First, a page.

Soweto was created in the 1930s when the White government started separating Blacks from Whites, creating black “townships”. Blacks were moved away from Johannesburg, to an area separated from White suburbs by a so-called cordon sanitaire (or sanitary corridor) which was usually a river, railway track, industrial area or highway. This was carried out using the infamous Urban Areas Act of 1923.
William Carr, chair of non-European affairs, initiated the naming of Soweto in 1959. He called for a competition to give a collective name to townships dotted around the South-west of Johannesburg. People responded to this competition with great enthusiasm. Among the names suggested to the City Council was KwaMpanza, meaning Mpanza’s place, invoking the name of Mpanza and his role in bringing the plight of Orlando sub tenants to the attention of the City Council. The City Council settled for the acronym SOWETO (South West Townships). The name Soweto was first used in 1963 and within a short period of time, following the 1976 uprising of students in the township, the name became internationally known.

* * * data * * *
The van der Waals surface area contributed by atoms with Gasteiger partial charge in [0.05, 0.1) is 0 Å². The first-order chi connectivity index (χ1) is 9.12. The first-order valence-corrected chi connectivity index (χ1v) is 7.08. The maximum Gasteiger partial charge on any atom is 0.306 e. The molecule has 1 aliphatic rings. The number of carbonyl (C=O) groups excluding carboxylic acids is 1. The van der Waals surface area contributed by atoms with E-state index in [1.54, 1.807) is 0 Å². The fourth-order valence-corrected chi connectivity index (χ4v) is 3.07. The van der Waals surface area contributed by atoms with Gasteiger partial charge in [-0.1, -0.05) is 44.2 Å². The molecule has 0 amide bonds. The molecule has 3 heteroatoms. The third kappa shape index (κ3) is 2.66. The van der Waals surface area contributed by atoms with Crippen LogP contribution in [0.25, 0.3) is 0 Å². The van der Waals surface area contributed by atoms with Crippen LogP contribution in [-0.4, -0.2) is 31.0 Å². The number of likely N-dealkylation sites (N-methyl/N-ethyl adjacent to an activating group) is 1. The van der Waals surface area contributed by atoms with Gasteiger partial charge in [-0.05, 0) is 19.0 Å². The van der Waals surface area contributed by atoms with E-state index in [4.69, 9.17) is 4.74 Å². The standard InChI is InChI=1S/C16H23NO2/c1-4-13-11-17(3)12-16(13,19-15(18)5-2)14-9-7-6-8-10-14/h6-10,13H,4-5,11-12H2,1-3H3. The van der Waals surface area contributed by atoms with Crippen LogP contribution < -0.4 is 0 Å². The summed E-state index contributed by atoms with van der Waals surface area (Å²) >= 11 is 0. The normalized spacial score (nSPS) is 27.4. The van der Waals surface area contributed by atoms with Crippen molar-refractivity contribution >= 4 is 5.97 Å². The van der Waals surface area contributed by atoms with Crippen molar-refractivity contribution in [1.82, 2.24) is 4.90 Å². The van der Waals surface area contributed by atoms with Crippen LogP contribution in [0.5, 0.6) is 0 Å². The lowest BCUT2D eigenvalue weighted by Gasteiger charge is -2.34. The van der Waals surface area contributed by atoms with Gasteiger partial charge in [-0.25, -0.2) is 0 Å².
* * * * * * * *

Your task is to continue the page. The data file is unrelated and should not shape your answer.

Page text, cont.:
Soweto became the largest Black city in South Africa, but until 1976, its population could have status only as temporary residents, serving as a workforce for Johannesburg. It experienced civil unrest during the Apartheid regime. There were serious riots in 1976, sparked by a ruling that Afrikaans be used in African schools there; the riots were violently suppressed, with 176 striking students killed and more than 1,000 injured. Reforms followed, but riots flared up again in 1985 and continued until the first Non Racial actions were held in April 1994. In 2010, South Africa’s oldest township hosted the FIFA world cup final and the attention of more than a billion soccer spectators from all over the world was focused on Soweto.